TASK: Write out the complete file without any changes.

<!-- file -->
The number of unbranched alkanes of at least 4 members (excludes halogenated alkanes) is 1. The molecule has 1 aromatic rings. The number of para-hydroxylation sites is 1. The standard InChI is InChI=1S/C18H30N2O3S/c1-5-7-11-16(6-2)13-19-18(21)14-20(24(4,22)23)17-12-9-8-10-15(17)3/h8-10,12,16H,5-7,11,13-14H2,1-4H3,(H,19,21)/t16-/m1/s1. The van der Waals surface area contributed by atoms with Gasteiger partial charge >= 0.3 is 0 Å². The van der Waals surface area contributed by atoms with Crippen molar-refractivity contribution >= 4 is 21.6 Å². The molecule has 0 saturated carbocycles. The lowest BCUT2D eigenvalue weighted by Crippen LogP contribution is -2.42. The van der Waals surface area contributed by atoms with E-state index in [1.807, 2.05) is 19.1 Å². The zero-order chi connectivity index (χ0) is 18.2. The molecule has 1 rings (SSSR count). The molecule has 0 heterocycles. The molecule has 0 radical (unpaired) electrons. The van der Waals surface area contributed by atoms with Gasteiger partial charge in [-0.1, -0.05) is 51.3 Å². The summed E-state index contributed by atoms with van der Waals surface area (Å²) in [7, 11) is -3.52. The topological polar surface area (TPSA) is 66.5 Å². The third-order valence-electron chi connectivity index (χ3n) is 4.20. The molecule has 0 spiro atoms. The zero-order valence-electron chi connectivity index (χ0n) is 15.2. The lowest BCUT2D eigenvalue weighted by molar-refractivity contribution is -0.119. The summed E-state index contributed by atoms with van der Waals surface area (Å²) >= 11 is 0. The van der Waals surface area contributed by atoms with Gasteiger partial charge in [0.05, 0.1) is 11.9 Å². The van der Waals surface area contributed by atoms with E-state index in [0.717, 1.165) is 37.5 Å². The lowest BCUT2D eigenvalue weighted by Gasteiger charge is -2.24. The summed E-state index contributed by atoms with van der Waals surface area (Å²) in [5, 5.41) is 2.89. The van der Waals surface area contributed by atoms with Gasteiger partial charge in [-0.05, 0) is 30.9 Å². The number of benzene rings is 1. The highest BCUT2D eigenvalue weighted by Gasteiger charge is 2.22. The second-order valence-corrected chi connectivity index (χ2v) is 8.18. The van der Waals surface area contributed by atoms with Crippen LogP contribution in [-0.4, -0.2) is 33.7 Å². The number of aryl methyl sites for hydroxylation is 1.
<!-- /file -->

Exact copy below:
The number of unbranched alkanes of at least 4 members (excludes halogenated alkanes) is 1. The molecule has 1 aromatic rings. The number of para-hydroxylation sites is 1. The standard InChI is InChI=1S/C18H30N2O3S/c1-5-7-11-16(6-2)13-19-18(21)14-20(24(4,22)23)17-12-9-8-10-15(17)3/h8-10,12,16H,5-7,11,13-14H2,1-4H3,(H,19,21)/t16-/m1/s1. The van der Waals surface area contributed by atoms with Gasteiger partial charge >= 0.3 is 0 Å². The van der Waals surface area contributed by atoms with Crippen molar-refractivity contribution >= 4 is 21.6 Å². The molecule has 0 saturated carbocycles. The lowest BCUT2D eigenvalue weighted by Crippen LogP contribution is -2.42. The van der Waals surface area contributed by atoms with E-state index in [1.807, 2.05) is 19.1 Å². The zero-order chi connectivity index (χ0) is 18.2. The molecule has 1 rings (SSSR count). The molecule has 0 heterocycles. The molecule has 0 radical (unpaired) electrons. The van der Waals surface area contributed by atoms with Gasteiger partial charge in [-0.1, -0.05) is 51.3 Å². The summed E-state index contributed by atoms with van der Waals surface area (Å²) in [7, 11) is -3.52. The topological polar surface area (TPSA) is 66.5 Å². The third-order valence-electron chi connectivity index (χ3n) is 4.20. The molecule has 0 spiro atoms. The zero-order valence-electron chi connectivity index (χ0n) is 15.2. The lowest BCUT2D eigenvalue weighted by molar-refractivity contribution is -0.119. The summed E-state index contributed by atoms with van der Waals surface area (Å²) >= 11 is 0. The van der Waals surface area contributed by atoms with Gasteiger partial charge in [0.05, 0.1) is 11.9 Å². The van der Waals surface area contributed by atoms with E-state index in [0.717, 1.165) is 37.5 Å². The lowest BCUT2D eigenvalue weighted by Gasteiger charge is -2.24. The summed E-state index contributed by atoms with van der Waals surface area (Å²) in [5, 5.41) is 2.89. The van der Waals surface area contributed by atoms with Gasteiger partial charge in [-0.05, 0) is 30.9 Å². The number of benzene rings is 1. The highest BCUT2D eigenvalue weighted by Gasteiger charge is 2.22. The second-order valence-corrected chi connectivity index (χ2v) is 8.18. The van der Waals surface area contributed by atoms with Crippen LogP contribution in [-0.4, -0.2) is 33.7 Å². The number of aryl methyl sites for hydroxylation is 1.